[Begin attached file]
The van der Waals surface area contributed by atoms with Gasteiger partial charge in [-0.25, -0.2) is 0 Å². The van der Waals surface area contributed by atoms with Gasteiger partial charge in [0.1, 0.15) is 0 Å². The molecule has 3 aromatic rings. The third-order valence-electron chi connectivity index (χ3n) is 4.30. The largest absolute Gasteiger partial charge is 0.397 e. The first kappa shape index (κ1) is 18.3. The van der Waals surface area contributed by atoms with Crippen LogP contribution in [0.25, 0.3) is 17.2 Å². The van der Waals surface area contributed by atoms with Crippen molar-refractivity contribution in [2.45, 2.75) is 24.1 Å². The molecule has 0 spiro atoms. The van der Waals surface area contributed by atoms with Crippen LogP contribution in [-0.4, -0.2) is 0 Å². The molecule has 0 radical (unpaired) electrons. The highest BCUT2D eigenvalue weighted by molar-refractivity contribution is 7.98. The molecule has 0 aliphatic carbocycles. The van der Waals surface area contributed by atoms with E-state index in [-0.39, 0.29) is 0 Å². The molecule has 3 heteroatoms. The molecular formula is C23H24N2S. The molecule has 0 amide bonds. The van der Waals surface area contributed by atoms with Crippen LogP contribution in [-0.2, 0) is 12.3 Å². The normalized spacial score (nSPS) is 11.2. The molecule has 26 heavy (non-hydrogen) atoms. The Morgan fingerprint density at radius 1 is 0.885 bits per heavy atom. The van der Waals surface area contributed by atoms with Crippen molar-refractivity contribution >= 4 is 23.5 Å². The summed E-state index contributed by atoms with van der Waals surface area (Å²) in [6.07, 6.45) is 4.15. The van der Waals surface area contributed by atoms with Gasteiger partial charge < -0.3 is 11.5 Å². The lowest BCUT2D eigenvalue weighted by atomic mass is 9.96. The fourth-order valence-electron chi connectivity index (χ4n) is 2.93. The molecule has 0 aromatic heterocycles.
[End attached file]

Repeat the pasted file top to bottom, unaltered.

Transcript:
The van der Waals surface area contributed by atoms with Gasteiger partial charge in [-0.25, -0.2) is 0 Å². The van der Waals surface area contributed by atoms with Gasteiger partial charge in [0.1, 0.15) is 0 Å². The molecule has 3 aromatic rings. The third-order valence-electron chi connectivity index (χ3n) is 4.30. The largest absolute Gasteiger partial charge is 0.397 e. The first kappa shape index (κ1) is 18.3. The van der Waals surface area contributed by atoms with Crippen LogP contribution in [0.25, 0.3) is 17.2 Å². The van der Waals surface area contributed by atoms with Crippen molar-refractivity contribution in [2.45, 2.75) is 24.1 Å². The molecule has 0 spiro atoms. The van der Waals surface area contributed by atoms with Crippen LogP contribution in [-0.4, -0.2) is 0 Å². The molecule has 0 radical (unpaired) electrons. The highest BCUT2D eigenvalue weighted by molar-refractivity contribution is 7.98. The molecule has 0 aliphatic carbocycles. The van der Waals surface area contributed by atoms with E-state index in [-0.39, 0.29) is 0 Å². The molecule has 3 heteroatoms. The molecular formula is C23H24N2S. The molecule has 0 amide bonds. The van der Waals surface area contributed by atoms with Crippen LogP contribution in [-0.2, 0) is 12.3 Å². The normalized spacial score (nSPS) is 11.2. The molecule has 26 heavy (non-hydrogen) atoms. The Morgan fingerprint density at radius 1 is 0.885 bits per heavy atom. The van der Waals surface area contributed by atoms with Crippen molar-refractivity contribution >= 4 is 23.5 Å². The summed E-state index contributed by atoms with van der Waals surface area (Å²) in [6.07, 6.45) is 4.15. The van der Waals surface area contributed by atoms with Gasteiger partial charge < -0.3 is 11.5 Å². The lowest BCUT2D eigenvalue weighted by atomic mass is 9.96. The fourth-order valence-electron chi connectivity index (χ4n) is 2.93. The molecule has 0 aromatic heterocycles.